Monday, September 15, 2008

Our be-knighted culture

But it's the wrong ones who get the dubbing.
Having been musing on Handley's death - who so richly deserved a knighthood, I spotted the following extract from today's Guardian on Ken Russell:
If the UK Film Council don't want to fund his work, they should at least put him forward for a knighthood. If they don't, I've a good mind to wheel a barrow of Ken Russell films to their offices and, like Gaudier, hurl the cans one by one through the plate glass windows. Cans that bear the names Women in Love, Elgar, Song of Summer, The Music Lovers, The Devils, Savage Messiah, Mahler, Lisztomania, Tommy, Altered States, Crimes of Passion, Salome's Last Dance - the work of one of the greatest British directors of all time.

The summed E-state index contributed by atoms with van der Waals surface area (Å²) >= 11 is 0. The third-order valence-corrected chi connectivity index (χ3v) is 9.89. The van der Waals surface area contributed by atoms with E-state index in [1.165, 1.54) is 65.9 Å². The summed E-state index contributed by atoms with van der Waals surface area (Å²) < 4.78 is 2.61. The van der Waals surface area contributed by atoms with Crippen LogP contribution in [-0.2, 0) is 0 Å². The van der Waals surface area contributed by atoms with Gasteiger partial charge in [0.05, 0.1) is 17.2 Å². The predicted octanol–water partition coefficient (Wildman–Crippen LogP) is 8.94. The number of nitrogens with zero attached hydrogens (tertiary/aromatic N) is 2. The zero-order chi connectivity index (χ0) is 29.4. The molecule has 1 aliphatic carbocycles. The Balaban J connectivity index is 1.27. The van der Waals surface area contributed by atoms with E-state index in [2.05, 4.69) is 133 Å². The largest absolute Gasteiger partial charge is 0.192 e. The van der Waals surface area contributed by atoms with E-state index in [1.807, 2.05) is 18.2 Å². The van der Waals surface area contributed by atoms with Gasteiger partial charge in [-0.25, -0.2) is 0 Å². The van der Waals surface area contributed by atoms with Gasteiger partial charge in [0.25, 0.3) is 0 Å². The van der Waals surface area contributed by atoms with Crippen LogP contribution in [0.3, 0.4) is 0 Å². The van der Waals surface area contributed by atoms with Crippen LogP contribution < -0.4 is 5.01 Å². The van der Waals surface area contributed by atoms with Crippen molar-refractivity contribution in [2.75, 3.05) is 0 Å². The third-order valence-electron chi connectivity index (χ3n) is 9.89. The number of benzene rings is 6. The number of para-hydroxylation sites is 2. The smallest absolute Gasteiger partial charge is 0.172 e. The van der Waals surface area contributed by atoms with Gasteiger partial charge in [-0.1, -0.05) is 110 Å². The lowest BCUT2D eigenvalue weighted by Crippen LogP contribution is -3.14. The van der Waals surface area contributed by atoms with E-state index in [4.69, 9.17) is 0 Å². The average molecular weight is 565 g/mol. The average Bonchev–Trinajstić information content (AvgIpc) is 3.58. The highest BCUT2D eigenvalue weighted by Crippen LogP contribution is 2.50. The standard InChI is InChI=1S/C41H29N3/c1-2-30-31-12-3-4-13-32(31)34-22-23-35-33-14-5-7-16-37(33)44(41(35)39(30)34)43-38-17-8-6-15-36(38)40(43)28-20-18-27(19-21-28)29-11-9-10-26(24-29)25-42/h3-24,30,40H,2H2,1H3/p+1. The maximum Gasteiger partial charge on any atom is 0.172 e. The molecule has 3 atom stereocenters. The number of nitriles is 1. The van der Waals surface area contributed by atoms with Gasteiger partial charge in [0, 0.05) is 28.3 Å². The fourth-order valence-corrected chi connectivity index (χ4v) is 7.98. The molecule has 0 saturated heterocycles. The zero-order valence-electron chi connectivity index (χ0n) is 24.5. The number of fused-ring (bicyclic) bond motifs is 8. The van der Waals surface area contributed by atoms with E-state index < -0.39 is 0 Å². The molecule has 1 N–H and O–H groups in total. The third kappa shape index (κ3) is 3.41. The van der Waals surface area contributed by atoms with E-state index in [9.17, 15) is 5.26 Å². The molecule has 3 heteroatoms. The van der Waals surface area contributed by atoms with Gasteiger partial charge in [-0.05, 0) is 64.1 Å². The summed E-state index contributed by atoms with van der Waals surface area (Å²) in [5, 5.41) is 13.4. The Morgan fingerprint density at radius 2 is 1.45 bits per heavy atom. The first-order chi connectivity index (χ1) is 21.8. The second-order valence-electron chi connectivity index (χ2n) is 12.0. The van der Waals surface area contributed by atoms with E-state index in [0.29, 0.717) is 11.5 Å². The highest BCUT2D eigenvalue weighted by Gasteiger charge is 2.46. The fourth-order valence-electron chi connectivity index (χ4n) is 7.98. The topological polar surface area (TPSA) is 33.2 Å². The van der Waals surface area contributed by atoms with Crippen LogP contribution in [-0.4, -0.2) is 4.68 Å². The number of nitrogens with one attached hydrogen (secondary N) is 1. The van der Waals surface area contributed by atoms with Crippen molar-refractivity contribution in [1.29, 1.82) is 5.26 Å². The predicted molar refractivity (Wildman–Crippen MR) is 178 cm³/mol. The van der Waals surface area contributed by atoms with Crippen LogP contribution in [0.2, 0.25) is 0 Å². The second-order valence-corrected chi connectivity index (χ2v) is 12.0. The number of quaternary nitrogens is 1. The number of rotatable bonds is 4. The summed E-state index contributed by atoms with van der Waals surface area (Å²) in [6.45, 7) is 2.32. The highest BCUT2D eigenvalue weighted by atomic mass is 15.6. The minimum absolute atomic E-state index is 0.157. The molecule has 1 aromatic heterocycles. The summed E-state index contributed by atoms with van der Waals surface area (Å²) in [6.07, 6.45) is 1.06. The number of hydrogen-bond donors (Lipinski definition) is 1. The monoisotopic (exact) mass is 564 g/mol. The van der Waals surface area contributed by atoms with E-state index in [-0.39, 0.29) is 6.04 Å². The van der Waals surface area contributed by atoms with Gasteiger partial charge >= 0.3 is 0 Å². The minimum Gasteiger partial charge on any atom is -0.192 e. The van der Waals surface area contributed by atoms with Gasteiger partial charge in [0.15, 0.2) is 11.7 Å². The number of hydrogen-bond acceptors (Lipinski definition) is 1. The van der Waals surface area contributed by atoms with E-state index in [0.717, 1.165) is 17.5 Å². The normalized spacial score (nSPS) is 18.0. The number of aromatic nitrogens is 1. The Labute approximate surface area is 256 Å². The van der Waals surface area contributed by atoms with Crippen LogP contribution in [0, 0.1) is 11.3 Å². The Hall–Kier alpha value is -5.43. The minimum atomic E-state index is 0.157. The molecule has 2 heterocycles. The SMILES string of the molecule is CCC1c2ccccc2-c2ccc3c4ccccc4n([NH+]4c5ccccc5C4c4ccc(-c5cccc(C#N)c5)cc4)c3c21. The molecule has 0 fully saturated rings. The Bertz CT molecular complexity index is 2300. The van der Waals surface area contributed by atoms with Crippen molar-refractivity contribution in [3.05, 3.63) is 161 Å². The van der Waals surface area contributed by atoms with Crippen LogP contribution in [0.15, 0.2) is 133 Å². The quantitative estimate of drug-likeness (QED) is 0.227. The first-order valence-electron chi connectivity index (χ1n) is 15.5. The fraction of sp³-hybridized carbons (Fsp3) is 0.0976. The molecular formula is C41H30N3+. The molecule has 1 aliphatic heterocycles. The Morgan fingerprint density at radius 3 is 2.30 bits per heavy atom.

In Russell's case there's still time - not sure whether he likes dubbing though(!). I'm ashamed to say I didn't know (or have forgotten) he'd done a film of Bartok and I don't think I've ever seen the Delius - I remember it getting its original broadcast.

1 comment:

Geoff Coupe said...

I only remember flashes from the Bartok now (it *was* rather a long time ago!). The actor who played Bartok was, if I recall correctly, the same one who impersonated Kurt Waldheim on Dame Edna... Images that still stick with me are:

- shots of him descending on one the wooden escalators in the Underground (the ones where the lighting was done indirectly via pillar uplighters)

- archive footage of a manually operated ferris wheel

- the opening of the fifth door in Bluebeard's castle, illustrated by shots of a blast furnace by Russell.

Delius was played by Max Adrian at his cantankerous best. I wish this stuff was still available...